Visitation question

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jean p

New member
Feb 3, 2021
Hello all:
My brother was diagnosed with ALS in 2020 when he was 57. Sadly, he went from running a successful business to now being bedbound, unable to walk, talk, eat. We have tried many ways to communicate with him, we also set up an Eyegaze monitor and worked with an occupational therapist to set up systems. Recently several of his work colleagues, friends, relatives have expressed a strong desire to see him. In the past, when he could talk, he did not want visitors. When we ask him about this now, we are finding is hard to know exactly what he wants. What do you feel is the best way to handle this? On one hand, I feel his friends should be allowed to see him, but on the other hand, I feel my brother may want privacy and we should respect that. Any feedback would be greatly appreciated. Thank you!!
Can you ask your brother yes/no questions to see how he feels? Can he respond with blinking? Does he have FTD that is making it hard to know what he wants?

My husband didn't want his old friends, etc to see him. He was clear about that before the FTD made it almost impossible for him to communicate. At the very end, his children (all adults) came to see him and he seemed happy to see them. But I know he wouldn't want people to remember him as he was at the end. At his memorial service, so many people told me that they wish they had known how bad it was so they could have come to say goodbye. I never questioned my choice to not reach out and give people the chance to visit. Their visits would have been for them, not for my husband, and I was happy to honor his choice to preserve their memory of him from before ALS.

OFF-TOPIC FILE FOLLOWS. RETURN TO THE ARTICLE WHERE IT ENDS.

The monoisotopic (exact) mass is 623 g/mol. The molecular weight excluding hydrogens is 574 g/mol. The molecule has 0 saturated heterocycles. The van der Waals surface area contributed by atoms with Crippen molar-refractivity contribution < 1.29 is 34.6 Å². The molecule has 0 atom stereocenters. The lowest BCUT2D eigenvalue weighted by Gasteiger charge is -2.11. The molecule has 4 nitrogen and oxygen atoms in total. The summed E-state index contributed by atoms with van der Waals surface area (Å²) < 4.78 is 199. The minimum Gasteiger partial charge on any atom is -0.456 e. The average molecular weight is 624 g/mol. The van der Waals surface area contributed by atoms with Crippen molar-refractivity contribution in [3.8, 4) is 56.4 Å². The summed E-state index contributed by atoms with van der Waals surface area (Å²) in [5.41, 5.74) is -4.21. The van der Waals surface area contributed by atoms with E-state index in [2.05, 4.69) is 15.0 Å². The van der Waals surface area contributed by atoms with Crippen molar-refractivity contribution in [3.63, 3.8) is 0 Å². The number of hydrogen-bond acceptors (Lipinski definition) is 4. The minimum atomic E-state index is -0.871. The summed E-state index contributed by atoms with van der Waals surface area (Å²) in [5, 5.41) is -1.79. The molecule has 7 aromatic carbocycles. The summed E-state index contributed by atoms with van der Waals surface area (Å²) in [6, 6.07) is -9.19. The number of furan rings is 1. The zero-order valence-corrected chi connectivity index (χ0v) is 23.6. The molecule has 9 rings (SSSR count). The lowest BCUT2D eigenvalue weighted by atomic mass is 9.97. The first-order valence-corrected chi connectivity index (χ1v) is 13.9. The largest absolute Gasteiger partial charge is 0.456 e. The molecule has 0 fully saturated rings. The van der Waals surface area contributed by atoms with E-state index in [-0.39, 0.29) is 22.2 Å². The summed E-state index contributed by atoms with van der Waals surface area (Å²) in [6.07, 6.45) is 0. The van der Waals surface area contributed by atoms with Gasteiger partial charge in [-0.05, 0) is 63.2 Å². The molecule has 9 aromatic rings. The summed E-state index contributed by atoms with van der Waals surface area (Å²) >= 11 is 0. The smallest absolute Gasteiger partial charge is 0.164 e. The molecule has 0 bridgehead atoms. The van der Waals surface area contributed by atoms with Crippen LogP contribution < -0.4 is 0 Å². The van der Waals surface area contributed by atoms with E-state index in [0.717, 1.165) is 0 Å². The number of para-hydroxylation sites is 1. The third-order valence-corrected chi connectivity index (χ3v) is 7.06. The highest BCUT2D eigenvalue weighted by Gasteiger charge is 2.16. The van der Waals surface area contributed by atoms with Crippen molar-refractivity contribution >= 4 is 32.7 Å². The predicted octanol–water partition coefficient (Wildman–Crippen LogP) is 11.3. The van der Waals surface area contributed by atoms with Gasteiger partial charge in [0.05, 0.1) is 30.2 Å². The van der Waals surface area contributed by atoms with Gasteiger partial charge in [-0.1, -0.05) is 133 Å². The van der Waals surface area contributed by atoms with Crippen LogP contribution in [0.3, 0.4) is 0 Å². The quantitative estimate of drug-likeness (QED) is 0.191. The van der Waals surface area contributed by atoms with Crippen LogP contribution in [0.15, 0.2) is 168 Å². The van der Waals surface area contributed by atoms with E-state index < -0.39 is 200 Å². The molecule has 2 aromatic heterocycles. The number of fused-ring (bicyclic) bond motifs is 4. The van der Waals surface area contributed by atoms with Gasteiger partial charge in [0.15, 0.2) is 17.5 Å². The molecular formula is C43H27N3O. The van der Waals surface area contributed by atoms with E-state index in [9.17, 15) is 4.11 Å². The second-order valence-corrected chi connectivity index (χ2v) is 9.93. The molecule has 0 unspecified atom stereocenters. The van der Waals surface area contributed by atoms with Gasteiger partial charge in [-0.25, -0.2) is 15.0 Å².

Hopefully you can find out what your husband wants.
Thank you for your reply and I am very sorry to hear you lost your husband. We have asked my brother to blink and have used yes/no cards to look at but his eyes just do not focus very long and it's been hard to determine what he wants. I've also thought about cognitive issues too, which do affect about 1/3 of ppl with ALS. It's very sad that my brother is not longer able to communicate, he was a person who was always in control and in charge. I agree with you and feel it would be best for his friends to remember him the way he was. I also want my brother to feel we have preserved his dignity as best we could. Thank you again and wishing you much comfort on your loss.

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if the decision is to limit visitors, you could suggest that folks write a short letter with a pleasant reminiscence. that can be soothing for both pals and friend or relative.

you could select one person to try out a visit and see how he reacts. as an experiment.
On the subject of saying goodbye: what if you got each of these friends to send audio "hi, here's what's going on; thinking of you" messages? You could start with a message from the person he might care about the most.

If he appears to be interested, you could keep going. You could also ask if he's interested in "seeing" the person via video. His own camera could still be off. There are lots of options, but you get the idea.

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